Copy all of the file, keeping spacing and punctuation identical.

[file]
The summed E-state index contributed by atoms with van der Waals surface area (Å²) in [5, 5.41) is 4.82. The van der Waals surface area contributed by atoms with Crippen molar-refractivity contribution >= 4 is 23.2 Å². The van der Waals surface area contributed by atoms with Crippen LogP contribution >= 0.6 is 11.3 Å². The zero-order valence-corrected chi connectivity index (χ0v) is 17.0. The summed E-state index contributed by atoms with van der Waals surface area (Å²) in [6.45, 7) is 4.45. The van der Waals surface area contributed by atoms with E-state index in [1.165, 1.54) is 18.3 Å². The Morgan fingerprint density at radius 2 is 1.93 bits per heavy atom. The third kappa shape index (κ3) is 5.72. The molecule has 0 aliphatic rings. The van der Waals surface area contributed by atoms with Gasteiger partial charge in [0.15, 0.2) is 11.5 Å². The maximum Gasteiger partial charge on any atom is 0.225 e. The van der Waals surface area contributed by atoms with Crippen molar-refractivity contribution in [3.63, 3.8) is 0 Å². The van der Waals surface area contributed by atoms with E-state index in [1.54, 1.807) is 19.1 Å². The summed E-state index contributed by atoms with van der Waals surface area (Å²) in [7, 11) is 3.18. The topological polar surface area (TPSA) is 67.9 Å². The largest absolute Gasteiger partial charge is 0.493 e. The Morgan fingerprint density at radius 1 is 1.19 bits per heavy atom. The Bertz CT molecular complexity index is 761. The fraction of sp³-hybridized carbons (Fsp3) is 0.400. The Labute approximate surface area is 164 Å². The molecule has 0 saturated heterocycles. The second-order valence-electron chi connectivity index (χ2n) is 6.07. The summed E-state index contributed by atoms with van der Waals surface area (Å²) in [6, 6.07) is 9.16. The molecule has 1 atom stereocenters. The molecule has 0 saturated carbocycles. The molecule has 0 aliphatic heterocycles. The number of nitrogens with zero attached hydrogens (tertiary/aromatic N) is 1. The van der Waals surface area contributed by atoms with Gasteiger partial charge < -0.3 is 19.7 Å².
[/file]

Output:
The summed E-state index contributed by atoms with van der Waals surface area (Å²) in [5, 5.41) is 4.82. The van der Waals surface area contributed by atoms with Crippen molar-refractivity contribution >= 4 is 23.2 Å². The van der Waals surface area contributed by atoms with Crippen LogP contribution >= 0.6 is 11.3 Å². The zero-order valence-corrected chi connectivity index (χ0v) is 17.0. The summed E-state index contributed by atoms with van der Waals surface area (Å²) in [6.45, 7) is 4.45. The van der Waals surface area contributed by atoms with E-state index in [1.165, 1.54) is 18.3 Å². The Morgan fingerprint density at radius 2 is 1.93 bits per heavy atom. The third kappa shape index (κ3) is 5.72. The molecule has 0 aliphatic rings. The van der Waals surface area contributed by atoms with Gasteiger partial charge in [0.15, 0.2) is 11.5 Å². The maximum Gasteiger partial charge on any atom is 0.225 e. The van der Waals surface area contributed by atoms with Crippen molar-refractivity contribution in [3.63, 3.8) is 0 Å². The van der Waals surface area contributed by atoms with E-state index in [1.54, 1.807) is 19.1 Å². The summed E-state index contributed by atoms with van der Waals surface area (Å²) in [7, 11) is 3.18. The topological polar surface area (TPSA) is 67.9 Å². The largest absolute Gasteiger partial charge is 0.493 e. The Morgan fingerprint density at radius 1 is 1.19 bits per heavy atom. The Bertz CT molecular complexity index is 761. The fraction of sp³-hybridized carbons (Fsp3) is 0.400. The Labute approximate surface area is 164 Å². The molecule has 0 saturated heterocycles. The second-order valence-electron chi connectivity index (χ2n) is 6.07. The summed E-state index contributed by atoms with van der Waals surface area (Å²) in [6, 6.07) is 9.16. The molecule has 1 atom stereocenters. The molecule has 0 saturated carbocycles. The molecule has 0 aliphatic heterocycles. The number of nitrogens with zero attached hydrogens (tertiary/aromatic N) is 1. The van der Waals surface area contributed by atoms with Gasteiger partial charge < -0.3 is 19.7 Å².